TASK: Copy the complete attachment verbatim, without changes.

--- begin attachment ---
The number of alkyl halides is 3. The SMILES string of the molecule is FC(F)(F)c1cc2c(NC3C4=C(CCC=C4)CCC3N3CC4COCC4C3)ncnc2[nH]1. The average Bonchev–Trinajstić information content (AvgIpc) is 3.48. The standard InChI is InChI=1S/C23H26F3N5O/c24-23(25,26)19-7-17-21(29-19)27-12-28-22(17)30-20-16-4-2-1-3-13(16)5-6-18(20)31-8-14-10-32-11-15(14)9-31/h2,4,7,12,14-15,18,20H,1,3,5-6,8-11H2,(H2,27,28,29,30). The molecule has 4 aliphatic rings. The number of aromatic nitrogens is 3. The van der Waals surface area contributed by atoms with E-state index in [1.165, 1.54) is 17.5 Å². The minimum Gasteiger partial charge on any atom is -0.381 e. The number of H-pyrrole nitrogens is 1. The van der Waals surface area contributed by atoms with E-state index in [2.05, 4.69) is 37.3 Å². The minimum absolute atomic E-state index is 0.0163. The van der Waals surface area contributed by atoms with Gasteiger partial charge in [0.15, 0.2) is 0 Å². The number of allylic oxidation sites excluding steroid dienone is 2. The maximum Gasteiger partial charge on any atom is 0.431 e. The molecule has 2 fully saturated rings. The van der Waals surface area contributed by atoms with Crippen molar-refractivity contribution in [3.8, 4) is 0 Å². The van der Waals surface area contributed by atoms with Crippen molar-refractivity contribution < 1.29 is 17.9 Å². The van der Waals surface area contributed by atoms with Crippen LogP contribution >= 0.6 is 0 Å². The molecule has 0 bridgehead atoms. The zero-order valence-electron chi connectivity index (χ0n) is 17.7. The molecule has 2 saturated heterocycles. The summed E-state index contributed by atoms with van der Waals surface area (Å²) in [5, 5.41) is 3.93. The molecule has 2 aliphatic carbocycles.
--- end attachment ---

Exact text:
The number of alkyl halides is 3. The SMILES string of the molecule is FC(F)(F)c1cc2c(NC3C4=C(CCC=C4)CCC3N3CC4COCC4C3)ncnc2[nH]1. The average Bonchev–Trinajstić information content (AvgIpc) is 3.48. The standard InChI is InChI=1S/C23H26F3N5O/c24-23(25,26)19-7-17-21(29-19)27-12-28-22(17)30-20-16-4-2-1-3-13(16)5-6-18(20)31-8-14-10-32-11-15(14)9-31/h2,4,7,12,14-15,18,20H,1,3,5-6,8-11H2,(H2,27,28,29,30). The molecule has 4 aliphatic rings. The number of aromatic nitrogens is 3. The van der Waals surface area contributed by atoms with E-state index in [1.165, 1.54) is 17.5 Å². The minimum Gasteiger partial charge on any atom is -0.381 e. The number of H-pyrrole nitrogens is 1. The van der Waals surface area contributed by atoms with E-state index in [2.05, 4.69) is 37.3 Å². The minimum absolute atomic E-state index is 0.0163. The van der Waals surface area contributed by atoms with Gasteiger partial charge in [0.15, 0.2) is 0 Å². The number of allylic oxidation sites excluding steroid dienone is 2. The maximum Gasteiger partial charge on any atom is 0.431 e. The molecule has 2 fully saturated rings. The van der Waals surface area contributed by atoms with Crippen molar-refractivity contribution in [3.8, 4) is 0 Å². The van der Waals surface area contributed by atoms with Crippen molar-refractivity contribution < 1.29 is 17.9 Å². The van der Waals surface area contributed by atoms with Crippen LogP contribution >= 0.6 is 0 Å². The molecule has 0 bridgehead atoms. The zero-order valence-electron chi connectivity index (χ0n) is 17.7. The molecule has 2 saturated heterocycles. The summed E-state index contributed by atoms with van der Waals surface area (Å²) in [5, 5.41) is 3.93. The molecule has 2 aliphatic carbocycles.